Time: 08 September 2020
- Al-Dayer is a mountainous governorate that is home to a great number of stone palaces
MAKKAH: Forty young Saudis from Al-Dayer governorate in the south of the Kingdom have started restoration and preservation work on historical stone castles in the region, to help protect them from damage caused by heavy rain and floods.
Under the guidance of experts in the field, they began by repairing damaged canals.
“Al-Dayer is a mountainous governorate in Jazan that is home to a great number of stone palaces and castles, to the point where some people see it as the largest archaeological concentration of historical castles in the world,” said Yehya Sharif Al-Maliki, an adviser to the restoration team.
Almost every part of the region has forts and castles, he added. Al-Yehya area alone is home to a large number, along with five small villages.
“After noticing the effects of climate factors and manmade practices, the team fenced off the sites and began to restore the castles, in line with technical consultations, to preserve their very old, historical value,” he said.
The castles date back as far as 4,000 years and are renowned for their strength and outstanding durability, Al-Maliki added. In 1940, for example, an earthquake of magnitude 6.7 struck the area and the castles were not damaged at all.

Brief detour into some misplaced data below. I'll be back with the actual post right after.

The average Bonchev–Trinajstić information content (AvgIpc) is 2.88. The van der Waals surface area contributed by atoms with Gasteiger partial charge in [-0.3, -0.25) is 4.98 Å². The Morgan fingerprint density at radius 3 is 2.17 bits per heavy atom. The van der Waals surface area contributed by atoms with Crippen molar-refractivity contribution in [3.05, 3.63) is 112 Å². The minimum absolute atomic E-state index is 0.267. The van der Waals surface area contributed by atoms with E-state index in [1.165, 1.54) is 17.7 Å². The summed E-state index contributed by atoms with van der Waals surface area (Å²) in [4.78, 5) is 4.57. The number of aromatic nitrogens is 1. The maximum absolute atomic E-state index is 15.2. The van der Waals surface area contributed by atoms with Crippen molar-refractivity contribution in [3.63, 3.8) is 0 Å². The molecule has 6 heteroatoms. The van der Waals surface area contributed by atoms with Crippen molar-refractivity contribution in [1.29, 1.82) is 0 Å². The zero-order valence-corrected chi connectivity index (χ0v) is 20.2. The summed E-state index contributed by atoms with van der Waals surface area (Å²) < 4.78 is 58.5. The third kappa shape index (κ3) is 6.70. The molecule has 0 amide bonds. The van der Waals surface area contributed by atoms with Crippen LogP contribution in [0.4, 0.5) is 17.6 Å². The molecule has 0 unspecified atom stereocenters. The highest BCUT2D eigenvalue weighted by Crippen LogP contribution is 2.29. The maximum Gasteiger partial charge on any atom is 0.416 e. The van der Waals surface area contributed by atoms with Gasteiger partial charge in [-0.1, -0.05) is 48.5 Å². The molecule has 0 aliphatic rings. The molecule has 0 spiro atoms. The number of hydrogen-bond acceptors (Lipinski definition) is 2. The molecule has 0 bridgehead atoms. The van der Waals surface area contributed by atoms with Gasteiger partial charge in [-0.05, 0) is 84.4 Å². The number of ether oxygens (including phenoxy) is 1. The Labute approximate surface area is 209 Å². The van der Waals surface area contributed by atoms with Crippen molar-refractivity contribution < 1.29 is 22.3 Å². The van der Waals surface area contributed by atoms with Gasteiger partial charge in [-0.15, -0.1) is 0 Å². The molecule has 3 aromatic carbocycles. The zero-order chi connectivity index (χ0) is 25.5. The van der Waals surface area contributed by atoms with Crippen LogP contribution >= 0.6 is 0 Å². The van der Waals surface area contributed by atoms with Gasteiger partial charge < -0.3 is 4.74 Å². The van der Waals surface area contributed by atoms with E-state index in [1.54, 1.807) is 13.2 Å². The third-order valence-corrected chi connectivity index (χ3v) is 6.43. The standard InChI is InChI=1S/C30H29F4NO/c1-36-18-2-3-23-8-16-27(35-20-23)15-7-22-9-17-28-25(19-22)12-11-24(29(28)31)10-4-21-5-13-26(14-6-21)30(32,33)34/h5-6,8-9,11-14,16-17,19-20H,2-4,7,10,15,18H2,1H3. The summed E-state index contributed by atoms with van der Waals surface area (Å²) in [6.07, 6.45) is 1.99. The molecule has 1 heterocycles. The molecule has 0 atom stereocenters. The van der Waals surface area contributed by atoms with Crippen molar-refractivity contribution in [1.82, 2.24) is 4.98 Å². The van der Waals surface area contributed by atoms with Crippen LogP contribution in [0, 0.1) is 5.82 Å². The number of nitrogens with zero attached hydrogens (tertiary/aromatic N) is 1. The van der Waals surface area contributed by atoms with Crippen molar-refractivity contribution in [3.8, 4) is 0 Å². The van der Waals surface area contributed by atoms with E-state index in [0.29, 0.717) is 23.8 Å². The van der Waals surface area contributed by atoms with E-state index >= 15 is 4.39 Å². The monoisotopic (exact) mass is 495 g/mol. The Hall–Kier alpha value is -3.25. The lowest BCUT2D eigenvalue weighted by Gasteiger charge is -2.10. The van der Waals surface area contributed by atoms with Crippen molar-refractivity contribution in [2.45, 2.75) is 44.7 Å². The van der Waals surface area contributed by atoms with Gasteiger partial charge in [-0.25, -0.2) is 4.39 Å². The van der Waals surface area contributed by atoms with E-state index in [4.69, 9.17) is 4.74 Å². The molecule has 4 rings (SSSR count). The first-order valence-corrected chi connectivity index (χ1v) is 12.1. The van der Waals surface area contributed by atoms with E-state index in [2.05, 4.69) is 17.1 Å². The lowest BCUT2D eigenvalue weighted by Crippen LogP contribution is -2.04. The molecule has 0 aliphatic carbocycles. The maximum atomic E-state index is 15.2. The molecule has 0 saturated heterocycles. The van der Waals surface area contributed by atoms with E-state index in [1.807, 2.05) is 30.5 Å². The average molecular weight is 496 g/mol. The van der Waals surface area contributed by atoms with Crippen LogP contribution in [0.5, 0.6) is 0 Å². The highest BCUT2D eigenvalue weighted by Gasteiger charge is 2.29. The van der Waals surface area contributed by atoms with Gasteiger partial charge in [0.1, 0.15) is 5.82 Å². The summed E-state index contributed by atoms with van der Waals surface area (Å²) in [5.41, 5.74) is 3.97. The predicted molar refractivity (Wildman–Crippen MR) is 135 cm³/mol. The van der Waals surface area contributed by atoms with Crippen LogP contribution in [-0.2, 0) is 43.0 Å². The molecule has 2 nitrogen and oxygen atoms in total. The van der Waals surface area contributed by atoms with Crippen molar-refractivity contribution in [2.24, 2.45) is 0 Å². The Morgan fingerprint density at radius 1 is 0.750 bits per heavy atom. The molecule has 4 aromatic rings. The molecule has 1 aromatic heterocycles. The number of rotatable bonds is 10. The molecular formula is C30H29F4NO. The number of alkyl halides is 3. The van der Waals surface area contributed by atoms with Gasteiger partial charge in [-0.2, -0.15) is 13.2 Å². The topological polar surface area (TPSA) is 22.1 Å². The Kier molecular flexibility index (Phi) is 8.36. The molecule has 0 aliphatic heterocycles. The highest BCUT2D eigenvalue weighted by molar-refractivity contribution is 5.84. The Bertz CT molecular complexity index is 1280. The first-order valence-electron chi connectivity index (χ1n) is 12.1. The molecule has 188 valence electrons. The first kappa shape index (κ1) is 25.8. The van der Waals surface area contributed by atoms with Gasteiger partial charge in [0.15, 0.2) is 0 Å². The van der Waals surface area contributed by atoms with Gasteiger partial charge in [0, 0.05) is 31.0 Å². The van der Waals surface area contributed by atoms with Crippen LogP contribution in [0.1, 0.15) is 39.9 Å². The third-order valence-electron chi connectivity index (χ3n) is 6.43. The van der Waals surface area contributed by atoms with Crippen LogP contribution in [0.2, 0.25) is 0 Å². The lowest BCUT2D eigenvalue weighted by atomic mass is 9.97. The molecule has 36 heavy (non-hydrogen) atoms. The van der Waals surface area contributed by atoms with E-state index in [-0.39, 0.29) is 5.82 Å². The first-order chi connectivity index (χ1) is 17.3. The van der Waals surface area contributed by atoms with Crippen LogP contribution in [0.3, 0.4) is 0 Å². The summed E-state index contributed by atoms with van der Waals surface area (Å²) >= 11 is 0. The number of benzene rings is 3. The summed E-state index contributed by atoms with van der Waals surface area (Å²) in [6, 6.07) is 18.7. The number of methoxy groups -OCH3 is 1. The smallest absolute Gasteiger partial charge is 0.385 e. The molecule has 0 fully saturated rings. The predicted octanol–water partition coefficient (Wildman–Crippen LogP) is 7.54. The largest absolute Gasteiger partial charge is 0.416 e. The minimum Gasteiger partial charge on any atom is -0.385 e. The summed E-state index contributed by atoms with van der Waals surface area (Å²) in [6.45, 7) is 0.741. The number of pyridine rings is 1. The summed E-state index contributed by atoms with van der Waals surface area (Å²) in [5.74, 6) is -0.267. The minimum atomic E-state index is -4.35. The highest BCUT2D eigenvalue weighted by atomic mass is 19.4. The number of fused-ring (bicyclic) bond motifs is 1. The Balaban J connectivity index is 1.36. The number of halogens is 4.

He said the restoration team includes engineers, architecture enthusiasts and others. They were motivated to restore the castles by the large numbers of Saudi and foreign tourists attracted each year by their architectural and artistic beauty.
“The historical castles of Al-Dayer feature ancient inscriptions and engravings, reflecting the religious culture of the Himyarite and Sabaean civilizations,” said Al-Maliki. “Linarite, a type of stone known for being abnormally strong, was used in building these castles, thus preserving these inscriptions for thousands of years.”
The leader of the restoration team, Jaber Ali Al-Maliki, said some villages in the region have experienced natural disasters, which motivated the team to take the initiative to protect the castles from the effects of strong winds and heavy rainfall.
“The team has repaired the canals and fenced off the sites, especially the castles that are located in residential neighborhoods, which increases the chance of their collapse,” he said.
Local residents interested in preserving heritage and culture have joined the preservation efforts and a “plan of action has been developed to study the restoration priorities” he added
Al-Yehya is on the slopes of Al-Areef mountains, surrounded by virgin forests to the east and water-rich valleys, including a manmade valley to the west, created long ago, with lavish architecture that showcases the rich history of the area and its peoples.
Although the geographical location of the area provided it with some protection from invasion and conquest by the armies and nations that have ruled the region since ancient times, such as the Sabaeans and Himyarites, the influence of these eras and cultures can be seen in the architecture.
“These castles reflect the architectural advancement of the successive civilizations,” said Jaber Ali Al-Maliki. “Built with beautiful stones, some of these castles are higher than four floors, with wooden doors and geometric patterns.”